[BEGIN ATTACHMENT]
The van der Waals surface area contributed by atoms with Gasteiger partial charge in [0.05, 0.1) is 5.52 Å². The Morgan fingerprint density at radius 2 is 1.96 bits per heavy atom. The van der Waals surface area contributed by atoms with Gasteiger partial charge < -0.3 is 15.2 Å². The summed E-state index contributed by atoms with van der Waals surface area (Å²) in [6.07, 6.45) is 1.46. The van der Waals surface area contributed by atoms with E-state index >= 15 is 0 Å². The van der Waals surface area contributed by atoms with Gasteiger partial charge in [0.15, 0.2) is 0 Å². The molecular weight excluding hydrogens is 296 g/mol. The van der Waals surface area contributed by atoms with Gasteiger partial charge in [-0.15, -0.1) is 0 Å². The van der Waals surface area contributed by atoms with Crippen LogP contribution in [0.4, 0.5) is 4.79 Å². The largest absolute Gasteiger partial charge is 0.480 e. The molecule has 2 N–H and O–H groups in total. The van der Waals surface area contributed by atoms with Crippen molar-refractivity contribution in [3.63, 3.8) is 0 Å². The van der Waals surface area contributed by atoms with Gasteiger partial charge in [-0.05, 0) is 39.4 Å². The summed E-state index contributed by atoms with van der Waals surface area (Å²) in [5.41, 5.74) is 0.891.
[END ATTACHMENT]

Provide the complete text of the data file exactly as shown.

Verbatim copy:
The van der Waals surface area contributed by atoms with Gasteiger partial charge in [0.05, 0.1) is 5.52 Å². The Morgan fingerprint density at radius 2 is 1.96 bits per heavy atom. The van der Waals surface area contributed by atoms with Gasteiger partial charge < -0.3 is 15.2 Å². The summed E-state index contributed by atoms with van der Waals surface area (Å²) in [6.07, 6.45) is 1.46. The van der Waals surface area contributed by atoms with E-state index >= 15 is 0 Å². The van der Waals surface area contributed by atoms with Gasteiger partial charge in [0.15, 0.2) is 0 Å². The molecular weight excluding hydrogens is 296 g/mol. The van der Waals surface area contributed by atoms with Gasteiger partial charge in [-0.15, -0.1) is 0 Å². The van der Waals surface area contributed by atoms with Crippen LogP contribution in [0.4, 0.5) is 4.79 Å². The largest absolute Gasteiger partial charge is 0.480 e. The molecule has 2 N–H and O–H groups in total. The van der Waals surface area contributed by atoms with Crippen molar-refractivity contribution in [3.63, 3.8) is 0 Å². The van der Waals surface area contributed by atoms with Gasteiger partial charge in [-0.05, 0) is 39.4 Å². The summed E-state index contributed by atoms with van der Waals surface area (Å²) in [5.41, 5.74) is 0.891.